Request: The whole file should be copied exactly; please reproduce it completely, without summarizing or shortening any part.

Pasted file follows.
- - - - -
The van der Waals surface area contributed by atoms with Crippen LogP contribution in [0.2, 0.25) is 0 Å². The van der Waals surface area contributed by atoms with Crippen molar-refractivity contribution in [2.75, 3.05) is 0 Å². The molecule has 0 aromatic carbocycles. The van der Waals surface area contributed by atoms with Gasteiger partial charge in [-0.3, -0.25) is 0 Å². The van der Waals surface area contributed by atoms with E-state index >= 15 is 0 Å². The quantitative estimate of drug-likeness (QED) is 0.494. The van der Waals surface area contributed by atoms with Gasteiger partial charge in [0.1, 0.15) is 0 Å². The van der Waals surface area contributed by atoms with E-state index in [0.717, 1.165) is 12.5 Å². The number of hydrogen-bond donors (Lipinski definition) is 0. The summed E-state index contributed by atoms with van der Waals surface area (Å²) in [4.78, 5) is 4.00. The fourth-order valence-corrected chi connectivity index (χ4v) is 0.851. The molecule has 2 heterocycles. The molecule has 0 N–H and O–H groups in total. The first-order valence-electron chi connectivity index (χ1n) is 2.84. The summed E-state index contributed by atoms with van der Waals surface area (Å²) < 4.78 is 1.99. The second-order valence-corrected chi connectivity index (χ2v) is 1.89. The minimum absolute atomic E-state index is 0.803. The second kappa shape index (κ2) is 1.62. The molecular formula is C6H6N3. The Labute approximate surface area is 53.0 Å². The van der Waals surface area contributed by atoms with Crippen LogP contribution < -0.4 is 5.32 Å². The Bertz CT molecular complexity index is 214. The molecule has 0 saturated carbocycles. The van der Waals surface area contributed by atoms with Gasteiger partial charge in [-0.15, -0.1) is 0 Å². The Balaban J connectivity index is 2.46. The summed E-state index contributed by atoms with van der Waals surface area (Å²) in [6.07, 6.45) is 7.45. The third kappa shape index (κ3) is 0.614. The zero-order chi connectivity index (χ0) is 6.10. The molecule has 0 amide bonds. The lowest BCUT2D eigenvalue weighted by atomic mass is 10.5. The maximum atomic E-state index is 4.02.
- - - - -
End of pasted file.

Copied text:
The van der Waals surface area contributed by atoms with Crippen LogP contribution in [0.2, 0.25) is 0 Å². The van der Waals surface area contributed by atoms with Crippen molar-refractivity contribution in [2.75, 3.05) is 0 Å². The molecule has 0 aromatic carbocycles. The van der Waals surface area contributed by atoms with Gasteiger partial charge in [-0.3, -0.25) is 0 Å². The van der Waals surface area contributed by atoms with E-state index >= 15 is 0 Å². The quantitative estimate of drug-likeness (QED) is 0.494. The van der Waals surface area contributed by atoms with Gasteiger partial charge in [0.1, 0.15) is 0 Å². The van der Waals surface area contributed by atoms with E-state index in [0.717, 1.165) is 12.5 Å². The number of hydrogen-bond donors (Lipinski definition) is 0. The summed E-state index contributed by atoms with van der Waals surface area (Å²) in [4.78, 5) is 4.00. The fourth-order valence-corrected chi connectivity index (χ4v) is 0.851. The molecule has 2 heterocycles. The molecule has 0 N–H and O–H groups in total. The first-order valence-electron chi connectivity index (χ1n) is 2.84. The summed E-state index contributed by atoms with van der Waals surface area (Å²) < 4.78 is 1.99. The second-order valence-corrected chi connectivity index (χ2v) is 1.89. The minimum absolute atomic E-state index is 0.803. The second kappa shape index (κ2) is 1.62. The molecular formula is C6H6N3. The Labute approximate surface area is 53.0 Å². The van der Waals surface area contributed by atoms with Crippen LogP contribution < -0.4 is 5.32 Å². The Bertz CT molecular complexity index is 214. The molecule has 0 saturated carbocycles. The van der Waals surface area contributed by atoms with Gasteiger partial charge in [-0.15, -0.1) is 0 Å². The Balaban J connectivity index is 2.46. The summed E-state index contributed by atoms with van der Waals surface area (Å²) in [6.07, 6.45) is 7.45. The third kappa shape index (κ3) is 0.614. The zero-order chi connectivity index (χ0) is 6.10. The molecule has 0 amide bonds. The lowest BCUT2D eigenvalue weighted by atomic mass is 10.5. The maximum atomic E-state index is 4.02.